I'm trying to iterate over a typescript map but I keep getting errors and I could not find any solution yet for such a trivial problem.

My code is:

myMap : Map<string, boolean>;
for(let key of myMap.keys()) {

And I get the Error:

Type 'IterableIteratorShim<[string, boolean]>' is not an array type or a string type.

Full Stack Trace:

 Error: Typescript found the following errors:
  /home/project/tmp/broccoli_type_script_compiler-input_base_path-q4GtzHgb.tmp/0/src/app/project/project-data.service.ts (21, 20): Type 'IterableIteratorShim<[string, boolean]>' is not an array type or a string type.
    at BroccoliTypeScriptCompiler._doIncrementalBuild (/home/project/node_modules/angular-cli/lib/broccoli/broccoli-typescript.js:115:19)
    at BroccoliTypeScriptCompiler.build (/home/project/node_modules/angular-cli/lib/broccoli/broccoli-typescript.js:43:10)
    at /home/project/node_modules/broccoli-caching-writer/index.js:152:21
    at lib$rsvp$$internal$$tryCatch (/home/project/node_modules/rsvp/dist/rsvp.js:1036:16)
    at lib$rsvp$$internal$$invokeCallback (/home/project/node_modules/rsvp/dist/rsvp.js:1048:17)
    at lib$rsvp$$internal$$publish (/home/project/node_modules/rsvp/dist/rsvp.js:1019:11)
    at lib$rsvp$asap$$flush (/home/project/node_modules/rsvp/dist/rsvp.js:1198:9)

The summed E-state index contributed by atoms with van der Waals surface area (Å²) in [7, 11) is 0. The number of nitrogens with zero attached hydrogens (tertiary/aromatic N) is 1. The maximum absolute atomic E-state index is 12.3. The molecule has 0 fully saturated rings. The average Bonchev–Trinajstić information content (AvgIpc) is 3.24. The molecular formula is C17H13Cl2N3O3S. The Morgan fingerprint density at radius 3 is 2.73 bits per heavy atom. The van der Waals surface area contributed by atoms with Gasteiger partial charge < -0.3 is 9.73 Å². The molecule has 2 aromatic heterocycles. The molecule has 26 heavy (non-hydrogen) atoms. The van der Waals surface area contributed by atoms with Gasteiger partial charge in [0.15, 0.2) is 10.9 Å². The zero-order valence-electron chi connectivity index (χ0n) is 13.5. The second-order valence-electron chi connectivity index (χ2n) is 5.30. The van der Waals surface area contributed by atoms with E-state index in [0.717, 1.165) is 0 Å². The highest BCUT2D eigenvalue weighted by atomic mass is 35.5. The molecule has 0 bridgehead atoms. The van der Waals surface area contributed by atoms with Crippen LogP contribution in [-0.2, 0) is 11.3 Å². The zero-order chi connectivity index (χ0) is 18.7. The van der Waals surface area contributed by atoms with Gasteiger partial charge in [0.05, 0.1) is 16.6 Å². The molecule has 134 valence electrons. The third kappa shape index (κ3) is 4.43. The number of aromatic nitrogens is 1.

at _combinedTickCallback (internal/process/next_tick.js:67:7)
    at process._tickCallback (internal/process/next_tick.js:98:9)

I'm using angular-cli beta5 and typescript 1.8.10 and my target is es5. Has anyone had this Problem?

11 Answers 11


You could use Map.prototype.forEach((value, key, map) => void, thisArg?) : void instead

Use it like this:

myMap.forEach((value: boolean, key: string) => {
    console.log(key, value);
  • 12
    Just ran into this. Doesn't look like TypeScript is respecting the spec for map iteration, at least according to MDN which specifies a for-of loop. .forEach is sub-optimal, since you can't break it , AFAIK – Samjones Jan 27 '17 at 20:36
  • 8
    dunno why its value then key. Seems backwards. – Paul Rooney Mar 21 '19 at 4:38
  • @PaulRooney it's like that probably to harmonize with Array.prototype.map. – Ahmed Fasih Jul 15 '19 at 23:32